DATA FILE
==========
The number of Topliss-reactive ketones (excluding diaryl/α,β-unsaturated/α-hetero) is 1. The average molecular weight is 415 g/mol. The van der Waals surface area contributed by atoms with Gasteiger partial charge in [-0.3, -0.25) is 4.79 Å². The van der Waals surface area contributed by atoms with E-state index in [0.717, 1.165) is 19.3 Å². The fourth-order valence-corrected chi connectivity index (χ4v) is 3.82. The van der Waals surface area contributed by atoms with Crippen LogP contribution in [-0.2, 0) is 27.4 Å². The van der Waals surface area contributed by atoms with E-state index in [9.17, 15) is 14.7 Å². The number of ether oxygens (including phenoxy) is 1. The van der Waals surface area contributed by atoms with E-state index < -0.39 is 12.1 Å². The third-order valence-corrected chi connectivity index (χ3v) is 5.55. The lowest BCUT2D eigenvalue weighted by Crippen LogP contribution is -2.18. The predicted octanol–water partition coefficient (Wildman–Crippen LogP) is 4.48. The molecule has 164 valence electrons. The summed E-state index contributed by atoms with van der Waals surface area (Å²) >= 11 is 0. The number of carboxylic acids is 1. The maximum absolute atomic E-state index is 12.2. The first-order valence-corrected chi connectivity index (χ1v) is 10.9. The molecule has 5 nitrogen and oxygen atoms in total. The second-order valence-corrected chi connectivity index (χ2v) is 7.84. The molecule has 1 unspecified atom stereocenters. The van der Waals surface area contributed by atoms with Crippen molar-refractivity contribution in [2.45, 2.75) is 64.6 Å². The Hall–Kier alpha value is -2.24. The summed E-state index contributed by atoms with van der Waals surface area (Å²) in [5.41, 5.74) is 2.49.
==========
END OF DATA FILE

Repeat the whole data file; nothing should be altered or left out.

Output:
The number of Topliss-reactive ketones (excluding diaryl/α,β-unsaturated/α-hetero) is 1. The average molecular weight is 415 g/mol. The van der Waals surface area contributed by atoms with Gasteiger partial charge in [-0.3, -0.25) is 4.79 Å². The van der Waals surface area contributed by atoms with E-state index in [0.717, 1.165) is 19.3 Å². The fourth-order valence-corrected chi connectivity index (χ4v) is 3.82. The van der Waals surface area contributed by atoms with Crippen LogP contribution in [-0.2, 0) is 27.4 Å². The van der Waals surface area contributed by atoms with E-state index in [9.17, 15) is 14.7 Å². The number of ether oxygens (including phenoxy) is 1. The van der Waals surface area contributed by atoms with E-state index < -0.39 is 12.1 Å². The third-order valence-corrected chi connectivity index (χ3v) is 5.55. The lowest BCUT2D eigenvalue weighted by Crippen LogP contribution is -2.18. The predicted octanol–water partition coefficient (Wildman–Crippen LogP) is 4.48. The molecule has 164 valence electrons. The summed E-state index contributed by atoms with van der Waals surface area (Å²) >= 11 is 0. The number of carboxylic acids is 1. The maximum absolute atomic E-state index is 12.2. The first-order valence-corrected chi connectivity index (χ1v) is 10.9. The molecule has 5 nitrogen and oxygen atoms in total. The second-order valence-corrected chi connectivity index (χ2v) is 7.84. The molecule has 1 unspecified atom stereocenters. The van der Waals surface area contributed by atoms with Crippen molar-refractivity contribution in [2.45, 2.75) is 64.6 Å². The Hall–Kier alpha value is -2.24. The summed E-state index contributed by atoms with van der Waals surface area (Å²) in [5.41, 5.74) is 2.49.